Synthetic musks Phthalates 1,4-diclorobenzene Terpenes Benzene Styrene Phenol Nonylphenol ethoxylates (NPEs) Formaldehyde Petroleum solvents Butyl cellosolve Triclosan (antibacterial)
My top list of cancer prevention strategies has always included reducing your exposure to environmental toxins like pesticides, household chemical cleaners, and synthetic air fresheners. Fortunately, this is a relatively easy task to accomplish.
For those times when you need to do a bit of cleansing, one of the best non-toxic disinfectants is plain soap and water. You can use this for washing your hands, your body and for other household cleaning. Another all-purpose cleaner that works great for kitchen counters, cutting boards and bathrooms is 3% hydrogen peroxide and vinegar. You can also keep your home very fresh and clean by making your own natural cleaning products using items you probably already have around your home. Some more tips for making simple and effective all-natural cleansers:
- Use baking soda mixed with apple cider vinegar to clean drains and bathtubs, or sprinkle baking soda along with a few drops of lavender oil or tea tree oil (which have antibacterial qualities) as a simple scrub for your bathroom or kitchen.
- Vinegar can be used to clean almost anything in your home. Try it mixed with liquid castile soap, essential oils and water to clean floors, windows, bathrooms and kitchens. It can even be used as a natural fabric softener.
- Hydrogen peroxide is safer to use than chlorine bleach for disinfecting and whitening.
- Vodka is a disinfectant that can remove red wine stains, kill wasps and bees and refresh upholstery (put it into a mister and simply spray on the fabric).
For a great video on how to use these ingredients and other tips for cleaning your home without hazardous chemicals, please review the article How to Keep Your Home Clean Naturally. If you really want to use a commercial product, look for one that uses a natural base. To find out about the ingredients in common household products, there's a searchable database you might find helpful from Environment, Health and Safety Online (EHSO)10.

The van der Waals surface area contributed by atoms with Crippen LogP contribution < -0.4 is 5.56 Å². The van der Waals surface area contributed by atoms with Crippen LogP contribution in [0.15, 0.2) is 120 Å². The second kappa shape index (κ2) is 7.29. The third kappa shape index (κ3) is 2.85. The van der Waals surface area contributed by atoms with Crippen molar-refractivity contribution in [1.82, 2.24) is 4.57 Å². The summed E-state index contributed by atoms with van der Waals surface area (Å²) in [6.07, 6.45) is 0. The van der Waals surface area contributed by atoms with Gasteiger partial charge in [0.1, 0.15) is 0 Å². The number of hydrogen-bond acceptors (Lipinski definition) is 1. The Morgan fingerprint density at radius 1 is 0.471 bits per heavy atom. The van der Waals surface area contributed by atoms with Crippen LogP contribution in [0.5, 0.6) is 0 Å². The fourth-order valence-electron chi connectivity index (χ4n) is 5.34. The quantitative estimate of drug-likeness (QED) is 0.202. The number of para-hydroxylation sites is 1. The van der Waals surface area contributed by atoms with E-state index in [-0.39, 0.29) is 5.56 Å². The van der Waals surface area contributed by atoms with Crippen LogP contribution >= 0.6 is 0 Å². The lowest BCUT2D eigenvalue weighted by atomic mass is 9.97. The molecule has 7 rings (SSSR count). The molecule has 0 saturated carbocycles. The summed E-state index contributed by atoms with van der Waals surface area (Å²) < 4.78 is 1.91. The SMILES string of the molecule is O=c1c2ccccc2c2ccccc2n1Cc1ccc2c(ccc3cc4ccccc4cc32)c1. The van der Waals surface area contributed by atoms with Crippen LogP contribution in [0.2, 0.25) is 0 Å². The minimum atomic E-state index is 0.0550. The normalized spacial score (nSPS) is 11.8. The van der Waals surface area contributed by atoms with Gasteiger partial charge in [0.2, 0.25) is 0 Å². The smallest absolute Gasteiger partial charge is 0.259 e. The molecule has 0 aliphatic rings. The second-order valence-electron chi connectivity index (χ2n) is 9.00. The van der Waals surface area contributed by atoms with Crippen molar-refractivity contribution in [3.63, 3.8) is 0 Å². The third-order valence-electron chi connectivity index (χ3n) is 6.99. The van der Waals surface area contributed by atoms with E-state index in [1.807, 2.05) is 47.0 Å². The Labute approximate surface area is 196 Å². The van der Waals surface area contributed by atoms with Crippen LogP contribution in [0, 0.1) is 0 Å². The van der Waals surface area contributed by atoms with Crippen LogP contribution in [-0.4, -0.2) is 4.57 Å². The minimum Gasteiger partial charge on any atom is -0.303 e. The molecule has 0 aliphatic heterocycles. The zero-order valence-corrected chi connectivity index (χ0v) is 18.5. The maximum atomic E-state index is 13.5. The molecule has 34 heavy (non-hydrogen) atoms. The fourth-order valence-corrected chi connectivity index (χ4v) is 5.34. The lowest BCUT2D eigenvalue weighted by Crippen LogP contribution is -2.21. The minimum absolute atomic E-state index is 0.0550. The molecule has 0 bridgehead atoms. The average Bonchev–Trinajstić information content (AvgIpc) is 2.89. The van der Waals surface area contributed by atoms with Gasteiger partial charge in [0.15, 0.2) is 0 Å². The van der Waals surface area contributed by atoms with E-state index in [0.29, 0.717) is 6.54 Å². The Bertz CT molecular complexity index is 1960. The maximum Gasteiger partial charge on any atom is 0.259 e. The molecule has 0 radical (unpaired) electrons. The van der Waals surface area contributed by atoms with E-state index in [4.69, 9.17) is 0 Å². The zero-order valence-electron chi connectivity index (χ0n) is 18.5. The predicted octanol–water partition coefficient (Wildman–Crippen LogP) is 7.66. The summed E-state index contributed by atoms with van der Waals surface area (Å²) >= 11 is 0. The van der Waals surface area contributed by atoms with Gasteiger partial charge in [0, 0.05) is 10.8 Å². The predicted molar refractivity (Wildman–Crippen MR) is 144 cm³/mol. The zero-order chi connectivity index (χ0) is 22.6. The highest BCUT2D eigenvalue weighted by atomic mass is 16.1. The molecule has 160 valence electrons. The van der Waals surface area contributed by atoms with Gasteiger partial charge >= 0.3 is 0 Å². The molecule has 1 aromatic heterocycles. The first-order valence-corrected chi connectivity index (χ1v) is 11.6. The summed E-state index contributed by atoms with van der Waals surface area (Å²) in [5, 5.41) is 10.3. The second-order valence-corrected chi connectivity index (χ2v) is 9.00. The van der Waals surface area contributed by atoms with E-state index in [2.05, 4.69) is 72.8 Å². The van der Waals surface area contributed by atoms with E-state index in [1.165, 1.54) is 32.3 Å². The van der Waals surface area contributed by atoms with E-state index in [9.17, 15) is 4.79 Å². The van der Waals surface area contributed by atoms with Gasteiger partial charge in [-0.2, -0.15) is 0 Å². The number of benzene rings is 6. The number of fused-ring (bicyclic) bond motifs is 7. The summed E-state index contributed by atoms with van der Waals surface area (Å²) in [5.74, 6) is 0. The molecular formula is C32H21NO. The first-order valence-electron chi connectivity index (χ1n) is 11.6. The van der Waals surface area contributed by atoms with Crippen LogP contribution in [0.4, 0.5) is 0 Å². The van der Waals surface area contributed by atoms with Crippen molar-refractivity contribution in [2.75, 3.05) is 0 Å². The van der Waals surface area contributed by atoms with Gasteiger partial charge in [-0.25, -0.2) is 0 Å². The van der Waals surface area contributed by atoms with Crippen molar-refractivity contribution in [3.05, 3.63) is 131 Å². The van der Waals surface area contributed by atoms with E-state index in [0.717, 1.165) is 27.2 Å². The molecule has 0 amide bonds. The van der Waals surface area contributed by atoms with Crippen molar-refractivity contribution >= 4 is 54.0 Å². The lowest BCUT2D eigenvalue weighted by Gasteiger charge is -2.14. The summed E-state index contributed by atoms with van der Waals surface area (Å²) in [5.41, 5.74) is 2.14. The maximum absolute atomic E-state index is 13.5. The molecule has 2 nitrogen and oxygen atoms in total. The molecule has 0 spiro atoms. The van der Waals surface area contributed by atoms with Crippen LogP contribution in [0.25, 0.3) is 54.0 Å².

6. "Green" Your Building Materials and Furnishings
The building materials used in your home can be a major source of toxic exposures of multiple kinds, from formaldehyde emissions from pressed wood products, to VOC's from carpets and paints, just to name a few. Your furnishings can also harbor toxic chemicals.
While paints have gotten a lot less toxic over the past 25 years, most paints still emit harmful vapors, such as VOC's, formaldehyde and benzene. These types of fumes can be released daily for about 30 days after application. Low levels can continue to leak into the air for as long as a year afterward, so you'll want to make sure you ventilate the area repeatedly. Another danger is lead-based paint, which can be found in many homes built before 1978. Once the paint begins to peel away, it releases harmful lead particles that can be inhaled. In 1991, the U.S. government declared lead to be the greatest environmental threat to children.
Fortunately, it's getting easier to find high-quality non-toxic paints, also known as "low-VOC" or "no-VOC" paint. Both large paint companies and smaller alternative brands now offer selections of such paints. For a list of distributors and manufacturers, check out healthyhomeplans.com11. Also limit or eliminate exposure by carefully selecting non-toxic carpeting, such as those made of wool, or opt for non-toxic flooring like solid wood or bamboo instead. One of the primary hazards when it comes to furnishings is flame retardants: polybrominated diphenyl ethers (PBDEs). These are commonly found in:
- Upholstery, drapes and curtains
- Television and computer casings and circuit boards
Studies have linked PBDEs to learning and memory problems, lowered sperm counts and poor thyroid functioning in rats and mice. Other animal studies have indicated that PBDEs could be carcinogenic in humans, although that has not yet been confirmed.